• Minister of state for interior says action is under way across the board, though some of those taken into ‘preventive custody’ are named in Pulwama attack dossier handed by India
• Formal notification to ban Jamaatud Dawa and Falah-i-Insaniyat issued after Afridi’s press conference
ISLAMABAD: Forty-four under-observation activists of proscribed organisations, including two close relatives of the Jaish-e-Mohammad (JeM) chief, have been taken into ‘protective custody’ as the government launched a massive crackdown against militant outfits, said Minister of State for Interior Shehryar Khan Afridi on Tuesday.
Among those 44 detained were Abdul Rauf and Hammad Azhar, brother and son of JeM chief Masood Azhar, respectively, he added.
“This is across the board — we don’t want to give the impression as if we are against any one organisation,” Mr Afridi told reporters at a press conference which he jointly addressed with Interior Secretary retired Major Azam Suleman Khan.
He, however, refused to disclose more names of those detained and also refused to reveal if Jamaatud Dawa (JuD) chief Hafiz Mohammad Saeed had been taken into protective custody or not.
Mr Afridi said the decision to detain members of banned outfits was Pakistan’s own initiative and had not been taken under foreign pressure. “This is our resolve that we won’t allow the use of our soil against any country,” he said, adding that Pakistan had taken the decision under its proactive approach.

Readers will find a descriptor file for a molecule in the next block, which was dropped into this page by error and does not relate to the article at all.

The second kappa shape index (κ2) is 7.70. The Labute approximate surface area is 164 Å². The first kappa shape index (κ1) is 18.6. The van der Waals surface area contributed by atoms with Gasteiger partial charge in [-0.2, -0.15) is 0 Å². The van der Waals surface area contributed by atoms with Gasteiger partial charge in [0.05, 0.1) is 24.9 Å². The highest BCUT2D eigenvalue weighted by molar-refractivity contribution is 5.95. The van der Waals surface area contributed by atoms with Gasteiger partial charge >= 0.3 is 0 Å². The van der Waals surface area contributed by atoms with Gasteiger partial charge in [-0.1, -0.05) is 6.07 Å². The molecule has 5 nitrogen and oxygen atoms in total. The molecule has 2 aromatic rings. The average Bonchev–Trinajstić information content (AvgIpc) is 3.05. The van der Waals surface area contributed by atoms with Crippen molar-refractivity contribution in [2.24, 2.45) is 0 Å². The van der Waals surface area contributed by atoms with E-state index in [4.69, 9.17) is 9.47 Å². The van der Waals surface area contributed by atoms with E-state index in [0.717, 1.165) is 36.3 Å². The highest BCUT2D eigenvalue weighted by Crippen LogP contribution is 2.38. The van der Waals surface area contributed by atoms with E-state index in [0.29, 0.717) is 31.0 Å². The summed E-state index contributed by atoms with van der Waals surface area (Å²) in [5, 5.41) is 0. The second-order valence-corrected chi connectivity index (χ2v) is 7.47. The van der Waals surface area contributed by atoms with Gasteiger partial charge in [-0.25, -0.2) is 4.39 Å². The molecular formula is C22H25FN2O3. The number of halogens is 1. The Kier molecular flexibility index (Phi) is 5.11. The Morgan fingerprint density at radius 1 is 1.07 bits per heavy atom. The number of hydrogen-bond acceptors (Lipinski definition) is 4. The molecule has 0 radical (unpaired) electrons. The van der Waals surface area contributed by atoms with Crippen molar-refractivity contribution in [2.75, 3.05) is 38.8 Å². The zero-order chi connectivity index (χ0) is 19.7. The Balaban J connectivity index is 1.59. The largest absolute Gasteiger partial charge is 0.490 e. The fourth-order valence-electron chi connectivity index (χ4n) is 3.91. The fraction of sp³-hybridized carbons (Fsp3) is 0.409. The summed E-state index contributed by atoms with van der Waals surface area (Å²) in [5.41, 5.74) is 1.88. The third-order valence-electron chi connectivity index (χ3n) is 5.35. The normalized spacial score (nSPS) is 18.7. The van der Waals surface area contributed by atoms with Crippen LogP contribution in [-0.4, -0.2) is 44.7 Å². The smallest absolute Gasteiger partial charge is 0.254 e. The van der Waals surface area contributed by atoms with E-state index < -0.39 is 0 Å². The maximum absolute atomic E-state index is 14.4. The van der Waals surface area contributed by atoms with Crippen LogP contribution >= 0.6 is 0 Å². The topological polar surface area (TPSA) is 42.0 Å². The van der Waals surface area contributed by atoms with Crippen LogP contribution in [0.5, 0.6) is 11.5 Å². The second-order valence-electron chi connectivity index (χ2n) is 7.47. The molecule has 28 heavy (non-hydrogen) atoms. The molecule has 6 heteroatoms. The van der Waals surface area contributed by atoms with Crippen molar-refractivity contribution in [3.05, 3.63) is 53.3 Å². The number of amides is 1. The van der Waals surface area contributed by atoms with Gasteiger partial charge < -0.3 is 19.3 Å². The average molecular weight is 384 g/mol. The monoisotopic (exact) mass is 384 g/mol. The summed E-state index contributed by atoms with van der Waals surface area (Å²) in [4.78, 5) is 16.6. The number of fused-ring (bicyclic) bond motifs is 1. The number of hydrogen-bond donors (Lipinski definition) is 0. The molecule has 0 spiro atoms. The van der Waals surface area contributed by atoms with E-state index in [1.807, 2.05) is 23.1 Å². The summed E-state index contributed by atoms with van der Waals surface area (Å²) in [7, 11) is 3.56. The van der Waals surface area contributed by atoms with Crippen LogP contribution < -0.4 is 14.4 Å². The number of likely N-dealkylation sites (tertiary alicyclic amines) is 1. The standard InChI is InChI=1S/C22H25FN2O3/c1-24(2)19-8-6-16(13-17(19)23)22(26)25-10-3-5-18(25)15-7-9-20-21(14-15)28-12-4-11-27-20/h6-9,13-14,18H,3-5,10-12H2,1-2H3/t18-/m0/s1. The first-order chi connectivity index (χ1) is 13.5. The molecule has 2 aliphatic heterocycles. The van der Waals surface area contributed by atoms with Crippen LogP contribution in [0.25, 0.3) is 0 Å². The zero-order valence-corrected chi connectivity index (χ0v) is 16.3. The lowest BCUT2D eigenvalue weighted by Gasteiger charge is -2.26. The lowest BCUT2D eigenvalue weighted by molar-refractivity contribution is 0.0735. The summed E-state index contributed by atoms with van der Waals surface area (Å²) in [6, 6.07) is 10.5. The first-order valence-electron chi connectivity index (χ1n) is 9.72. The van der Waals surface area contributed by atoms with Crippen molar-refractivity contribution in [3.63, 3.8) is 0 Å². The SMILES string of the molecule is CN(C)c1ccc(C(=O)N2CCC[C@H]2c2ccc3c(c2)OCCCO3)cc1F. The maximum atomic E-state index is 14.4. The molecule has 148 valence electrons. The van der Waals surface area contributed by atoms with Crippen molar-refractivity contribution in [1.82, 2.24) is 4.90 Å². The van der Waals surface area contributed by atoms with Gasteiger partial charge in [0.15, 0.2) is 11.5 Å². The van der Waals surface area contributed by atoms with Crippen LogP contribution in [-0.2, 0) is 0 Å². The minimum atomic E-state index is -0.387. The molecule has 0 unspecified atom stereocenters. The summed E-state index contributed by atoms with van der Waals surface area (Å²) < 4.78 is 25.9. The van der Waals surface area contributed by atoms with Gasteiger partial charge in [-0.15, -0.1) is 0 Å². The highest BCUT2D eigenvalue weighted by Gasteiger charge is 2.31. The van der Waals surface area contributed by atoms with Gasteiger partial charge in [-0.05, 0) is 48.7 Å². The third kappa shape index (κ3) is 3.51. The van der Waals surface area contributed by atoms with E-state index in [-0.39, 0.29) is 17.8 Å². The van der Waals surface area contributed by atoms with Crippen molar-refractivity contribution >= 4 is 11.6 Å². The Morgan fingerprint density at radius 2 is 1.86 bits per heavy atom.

He acknowledged that some people who had been detained — including Abdul Rauf and Hammad Azhar — were named in the dossier on the Pulwama attack handed over to Pakistan by India.
“This does not mean that the action is being taken against only those individuals who are mentioned in the dossier. This is an across-the-board action. The impression should not be taken that we are taking action against one organisation only,” said Mr Khan, adding that the operation would continue.“India has not provided evidence to us [on the Pulwama attack],” said the interior secretary, adding that Pakistan had sought evidence from it. “As long as some evidence does not come on surface, we have taken these people into preventive detention for investigation,” he explained.
“Action will be taken against these persons if we find some evidence against them,” he added. He further said their detention could be suspended if the government did not find proof against them.
The interior secretary said that Prime Minister Imran Khan had already said the government was ready to take action whenever India provided evidence.
Mr Khan confirmed that a formal notification to ban JuD and its Falah-i-Insaniyat Foundation (FIF) was yet to be issued — around two weeks after a decision to this effect had been taken by the National Security Committee headed by the prime minister and comprising besides others the military leadership. “The notification will be issued in the next 24 hours,” he said, attributing the delay to procedures. He also said that if the government had to take over the assets of any banned outfit, it could do so.
The government can take over assets of banned organisations under the Anti-Terrorism Act, 1997. Hours after the press conference, a formal notification to ban JuD and FIF was issued by ministry of interior.
Published in Dawn, March 6th, 2019